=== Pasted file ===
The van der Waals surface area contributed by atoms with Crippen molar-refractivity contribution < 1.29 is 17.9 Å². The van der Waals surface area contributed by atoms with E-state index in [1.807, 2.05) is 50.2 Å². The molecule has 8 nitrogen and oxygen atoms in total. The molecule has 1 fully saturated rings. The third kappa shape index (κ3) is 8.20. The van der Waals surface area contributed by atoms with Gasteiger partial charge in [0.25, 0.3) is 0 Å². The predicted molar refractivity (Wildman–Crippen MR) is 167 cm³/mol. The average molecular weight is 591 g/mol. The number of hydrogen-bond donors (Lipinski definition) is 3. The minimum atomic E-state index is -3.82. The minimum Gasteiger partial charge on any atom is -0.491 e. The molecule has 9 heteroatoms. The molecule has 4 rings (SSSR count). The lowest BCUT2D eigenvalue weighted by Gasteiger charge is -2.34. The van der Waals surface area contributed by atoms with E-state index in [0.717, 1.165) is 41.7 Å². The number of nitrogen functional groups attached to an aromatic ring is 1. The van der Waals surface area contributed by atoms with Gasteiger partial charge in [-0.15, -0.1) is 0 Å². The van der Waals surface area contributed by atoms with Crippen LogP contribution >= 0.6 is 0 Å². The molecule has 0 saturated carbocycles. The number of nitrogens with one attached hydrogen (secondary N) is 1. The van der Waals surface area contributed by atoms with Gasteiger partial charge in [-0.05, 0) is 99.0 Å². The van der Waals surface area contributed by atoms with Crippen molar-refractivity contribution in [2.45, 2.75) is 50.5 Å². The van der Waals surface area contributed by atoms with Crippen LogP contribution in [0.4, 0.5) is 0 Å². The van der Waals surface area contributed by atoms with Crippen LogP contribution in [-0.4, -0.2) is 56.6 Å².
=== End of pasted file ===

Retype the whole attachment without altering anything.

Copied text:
The van der Waals surface area contributed by atoms with Crippen molar-refractivity contribution < 1.29 is 17.9 Å². The van der Waals surface area contributed by atoms with E-state index in [1.807, 2.05) is 50.2 Å². The molecule has 8 nitrogen and oxygen atoms in total. The molecule has 1 fully saturated rings. The third kappa shape index (κ3) is 8.20. The van der Waals surface area contributed by atoms with Gasteiger partial charge in [0.25, 0.3) is 0 Å². The predicted molar refractivity (Wildman–Crippen MR) is 167 cm³/mol. The average molecular weight is 591 g/mol. The number of hydrogen-bond donors (Lipinski definition) is 3. The minimum atomic E-state index is -3.82. The minimum Gasteiger partial charge on any atom is -0.491 e. The molecule has 9 heteroatoms. The molecule has 4 rings (SSSR count). The lowest BCUT2D eigenvalue weighted by Gasteiger charge is -2.34. The van der Waals surface area contributed by atoms with E-state index in [0.717, 1.165) is 41.7 Å². The number of nitrogen functional groups attached to an aromatic ring is 1. The van der Waals surface area contributed by atoms with Gasteiger partial charge in [-0.15, -0.1) is 0 Å². The van der Waals surface area contributed by atoms with Crippen LogP contribution >= 0.6 is 0 Å². The molecule has 0 saturated carbocycles. The number of nitrogens with one attached hydrogen (secondary N) is 1. The van der Waals surface area contributed by atoms with Gasteiger partial charge in [-0.05, 0) is 99.0 Å². The van der Waals surface area contributed by atoms with Crippen molar-refractivity contribution in [2.45, 2.75) is 50.5 Å². The van der Waals surface area contributed by atoms with Crippen LogP contribution in [0.4, 0.5) is 0 Å². The van der Waals surface area contributed by atoms with Crippen LogP contribution in [-0.4, -0.2) is 56.6 Å².